December 10, 2010: “Bennett says farewell to the Senate, but not to politics” by Matt Canham (Salt Lake Tribune) ”The Utah senator spoke in his famous off-the-cuff fashion, peppering his speech with anecdotes from his more than 50 years of government experience and his three terms in office. ‘As a political junkie, what could be better?’ he asked. ‘It was a great time. … I enjoyed it immensely.’

December 10, 2010: “Bennett divulges details about his future ” by Matt Canham (Out of Context, Salt Lake Tribune) “And finally he will work as a scholar and adviser for the University of Utah’s Hinckley Institute of Politics.”

December 10,2010: “Bennett says farewell to the Senate, but not to politics” by Matt Canham (Salt Lake Tribune) ”He will also work for the University of Utah’s Hinckley Institute of Politics as a resident scholar, teaching classes and promoting its internship program.”

December 10, 2010: “Sen. Bennett’s plans for the future: Teaching, traveling, consulting” by Christina Wilkie (The Hill) ”The senator, who lost his primary bid in a state GOP caucus last May, will be going to the University of Utah, where he’ll join the Hinckley Institute of Politics.’I'll be doing some teaching … some mentoring, I’ll be working with the university’s … political interns in 35 countries … and I will be showing the flag for uUah in those countries as I travel in that direction.’”

December 9. 2010: “Saying Goodbye to the Senate” by Bernie Becker (The Caucus, New York Times) ”Earlier in the day, Mr. Bennett, who was denied the Republican nomination this year in his bid for a fourth term, defended colleagues from both parties against what he called the caricature that senators are self-serving and unethical. At the end of his address, Mr. Bennett was applauded and accepted handshakes and hugs from several senators from both parties.”

December 9, 2010: “Utah’s Bob Bennett bids farewell to long Senate career” by Molly Farmer and Richard Piatt (KSL) ”Sen. Bob Bennett, R-Utah, delivered a farewell address Thursday to his fellow lawmakers on the Senate floor. After 18 years in office and a total of 48 years in D.C., Bennett said he isn’t leaving politics, he just ‘changing venues.’”

December 9, 2010: “Bennett bids Senate colleagues farewell” by Molly Farmer (Deseret News) “The 77-year-old Utah Republican recalled the time he spent as an intern in his teens and as a staffer for his father, the late Sen. Wallace Bennett, before he ever ran for election. He recounted the monumental events where he was in Washington, such as running to a ticker tape in the Senate offices to read updates on the shooting of then-President John F. Kennedy, and being present when Martin Luther King Jr. marched on Washington and delivered his “I have a dream” speech.”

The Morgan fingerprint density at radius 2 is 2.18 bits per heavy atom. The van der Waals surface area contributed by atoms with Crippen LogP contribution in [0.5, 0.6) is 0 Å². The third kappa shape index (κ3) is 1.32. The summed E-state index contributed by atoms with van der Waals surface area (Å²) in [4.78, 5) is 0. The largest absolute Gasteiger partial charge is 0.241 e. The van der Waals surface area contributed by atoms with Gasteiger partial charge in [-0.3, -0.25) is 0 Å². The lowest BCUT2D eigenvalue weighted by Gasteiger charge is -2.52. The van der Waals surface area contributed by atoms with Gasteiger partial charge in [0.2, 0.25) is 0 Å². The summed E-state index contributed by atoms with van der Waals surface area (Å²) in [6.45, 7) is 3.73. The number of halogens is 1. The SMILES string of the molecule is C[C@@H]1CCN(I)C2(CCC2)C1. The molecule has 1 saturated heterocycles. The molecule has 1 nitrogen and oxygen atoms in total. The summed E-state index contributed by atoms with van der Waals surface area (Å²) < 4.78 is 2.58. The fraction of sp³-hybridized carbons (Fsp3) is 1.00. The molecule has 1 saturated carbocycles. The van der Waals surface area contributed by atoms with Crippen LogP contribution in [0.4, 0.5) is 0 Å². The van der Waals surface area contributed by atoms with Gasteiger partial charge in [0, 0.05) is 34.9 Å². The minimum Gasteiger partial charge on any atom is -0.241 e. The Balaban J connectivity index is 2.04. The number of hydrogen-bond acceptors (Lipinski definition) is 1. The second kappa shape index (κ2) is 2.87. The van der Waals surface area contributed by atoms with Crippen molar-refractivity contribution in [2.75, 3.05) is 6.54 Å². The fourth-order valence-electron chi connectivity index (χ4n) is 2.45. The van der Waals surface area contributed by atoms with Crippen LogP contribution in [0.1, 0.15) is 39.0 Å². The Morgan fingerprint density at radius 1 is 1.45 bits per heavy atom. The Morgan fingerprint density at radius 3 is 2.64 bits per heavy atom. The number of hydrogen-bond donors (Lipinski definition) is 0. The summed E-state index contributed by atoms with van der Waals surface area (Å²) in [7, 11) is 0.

December 9, 2010: “Who is the reddest of them all?” (The Economist) ”Not all conservatives are alike, of course. Mormons in the landlocked West are surprisingly cosmopolitan, says Kirk Jowers, the director of the Hinckley Institute of Politics at the University of Utah. That is because the church sends so many of its young overseas to proselytise, where they meet other cultures. So Mormon conservatism takes an independent, and softer, line on immigration than, say, the Bible-Belt folk of the South.”

December 9, 2010: “U.’s Hinckley Institute to create unique position for Bennett” by Matt Canham (Salt Lake Tribune) ”‘Senator Bennett is by all accounts ¦ one of the most respected senators over the past two decades, somebody who has integrity,’ said Kirk Jowers, the director of the Hinckley Institute. ‘I can’t think of anyone better regardless of what state they represented, to educate our students on how D.C. works and how they can make a change for the better in our world.’

December 8, 2010: “Minority leader: Utah party convention system divisive ” by J Pyrah (Daily Herald) ”Allowing a relatively small group of people to choose candidates disconnects the rest of the public from the voting process, says Kirk Jowers, director of the Hinckley Institute of Politics. It also means politicians only have to focus on the requirements of a small number of delegates instead of the general voting population. ‘Ninety-nine percent-plus of the population is completely ignored by candidates for most of the year,’ he said.”

December 6, 2010: “N.Y. Times praise unlikely to change Utah immigration debate” by Elizabeth Stuart (Deseret News) ”Such a pat on the back from one of the ‘most influential papers in the world’ may help Utah’s image, said Kirk Jowers, director of the Hinckley institute of Politics at the University of Utah. ‘Utah rightly or wrongly is maligned and misunderstood nationally and internationally,’ said Jowers. ‘The positive impact of this editorial on Utah business, tourism and education cannot be underestimated. It is very important and very positive.’”